In cryptography, a system should be secure even if everything about the system, except for a small piece of information — the key — is public knowledge.
And thus Kerchkhoff raises the banner in the fight against Security through Obscurity. This is the main principle underlying public key cryptography.
Named after Linus Torvalds, the creator of Linux, this law states...
Given enough eyeballs, all bugs are shallow.
Where you store the eyeballs is up to you.
The utility of large networks, particularly social networks, scales exponentially with the size of the network.
Keep repeating that to yourself as you continue to invite anyone and everyone to be your friend in FaceBook.
In network theory, the value of a system grows as approximately the square of the number of users of the system.
I wonder if Reed and Metcalfe hung out at the same pubs.
Probably the most famous law in computing, this law states...
The power of computers per unit cost doubles every 24 month.
The more popular and well known version of Moore’s law states...
The number of transistors on an integrated circuit will double in about 18 months.
And we’ve been racing to keep up ever since.
I was unable to find Paper’s Corollary, nor Scissor’s Lemma, so we’re left with only Rock’s law which states...
The cost of a semiconductor chip fabrication plant doubles every four years.
Buy yours now while prices are still low.
Software gets slower faster than hardware gets faster.
Ha! Take that Moore’s Law!
This law addresses software bloat and states...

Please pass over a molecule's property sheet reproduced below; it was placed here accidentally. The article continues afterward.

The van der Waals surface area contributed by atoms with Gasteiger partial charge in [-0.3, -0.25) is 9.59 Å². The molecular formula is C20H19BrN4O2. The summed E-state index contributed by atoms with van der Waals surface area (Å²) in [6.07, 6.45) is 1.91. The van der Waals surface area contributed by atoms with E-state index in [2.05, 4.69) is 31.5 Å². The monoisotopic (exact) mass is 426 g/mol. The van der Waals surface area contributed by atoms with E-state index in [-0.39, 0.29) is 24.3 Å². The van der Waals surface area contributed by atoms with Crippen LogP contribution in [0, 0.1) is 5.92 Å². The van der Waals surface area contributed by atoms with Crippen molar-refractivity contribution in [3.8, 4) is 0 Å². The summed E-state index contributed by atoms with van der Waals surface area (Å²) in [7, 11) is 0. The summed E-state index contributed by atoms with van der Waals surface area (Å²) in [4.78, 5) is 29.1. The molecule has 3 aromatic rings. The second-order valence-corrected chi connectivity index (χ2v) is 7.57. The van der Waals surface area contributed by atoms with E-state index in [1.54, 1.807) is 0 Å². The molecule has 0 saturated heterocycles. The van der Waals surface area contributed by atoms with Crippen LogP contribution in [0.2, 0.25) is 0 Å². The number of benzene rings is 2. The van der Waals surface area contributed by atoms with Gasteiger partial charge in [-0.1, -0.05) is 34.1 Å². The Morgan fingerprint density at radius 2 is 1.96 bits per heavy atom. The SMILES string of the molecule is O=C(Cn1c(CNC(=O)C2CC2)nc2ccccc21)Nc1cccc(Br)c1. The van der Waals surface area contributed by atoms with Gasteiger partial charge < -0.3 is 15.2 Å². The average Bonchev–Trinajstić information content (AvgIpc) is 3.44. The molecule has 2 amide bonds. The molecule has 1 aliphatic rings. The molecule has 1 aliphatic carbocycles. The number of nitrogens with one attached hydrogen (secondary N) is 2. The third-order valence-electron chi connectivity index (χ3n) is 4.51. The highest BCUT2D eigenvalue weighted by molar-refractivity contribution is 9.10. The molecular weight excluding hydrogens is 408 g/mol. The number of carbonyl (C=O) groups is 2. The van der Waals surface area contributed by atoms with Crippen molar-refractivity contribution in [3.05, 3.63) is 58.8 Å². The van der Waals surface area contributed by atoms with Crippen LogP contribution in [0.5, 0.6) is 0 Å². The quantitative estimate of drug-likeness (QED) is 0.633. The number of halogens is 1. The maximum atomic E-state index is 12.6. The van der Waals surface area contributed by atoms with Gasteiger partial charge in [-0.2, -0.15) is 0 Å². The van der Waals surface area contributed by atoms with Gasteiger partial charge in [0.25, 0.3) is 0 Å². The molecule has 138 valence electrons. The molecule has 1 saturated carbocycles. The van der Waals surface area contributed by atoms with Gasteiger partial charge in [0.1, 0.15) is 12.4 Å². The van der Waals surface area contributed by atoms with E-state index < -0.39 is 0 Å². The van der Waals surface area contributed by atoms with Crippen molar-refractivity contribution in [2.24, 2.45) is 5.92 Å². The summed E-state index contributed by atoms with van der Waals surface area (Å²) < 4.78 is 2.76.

Every program attempts to expand until it can read mail. Those programs which cannot so expand are replaced by ones which can.
I hear that the next version of calc.exe is going to include the ability to read email. A more modern formulation of this law should replace email with RSS.
This is a law related to usability which states...
Time = a + b log2 ( D / S + 1 )
Or in plain English,
The time to acquire a target is a function of the distance to and the size of the target.
A well known application of this law is placing the Start menu in the bottom left corner, thus making the target very large since the corner is constrained by the left and bottom edges of the screen.
Has nothing to do with people with bad mullets. I swear. Related to Fitt’s law, it states that...
The time to make a decision is a function of the possible choices he or she has.
Or in plain math,
Time = b log2(n + 1)
Seems to me this is also a function of the number of people making the decision, like when you and your coworkers are trying to figure out where to have lunch.
Have you ever wanted to take a look at the internals of the .NET Framework? Sure you can (and should) fire up Reflector and see the Base Class Libraries, but what about the fully commented source code? What about the parts implemented in C++?
A while back, Microsoft released the Shared Source Common Language Infrastructure (aka the SSCLI aka Rotor). This is a fully working implementation of the ECMA CLI standard and ECMA C# language specification. So it's not quite the entire framework, but it is still quite a bit of code.
Traditionally, to look at this code you would download the compressed archive and play around with it locally.
But if you want to just quickly browse the code, you can view all of its nearly three million lines of code on its project page on Koders.com.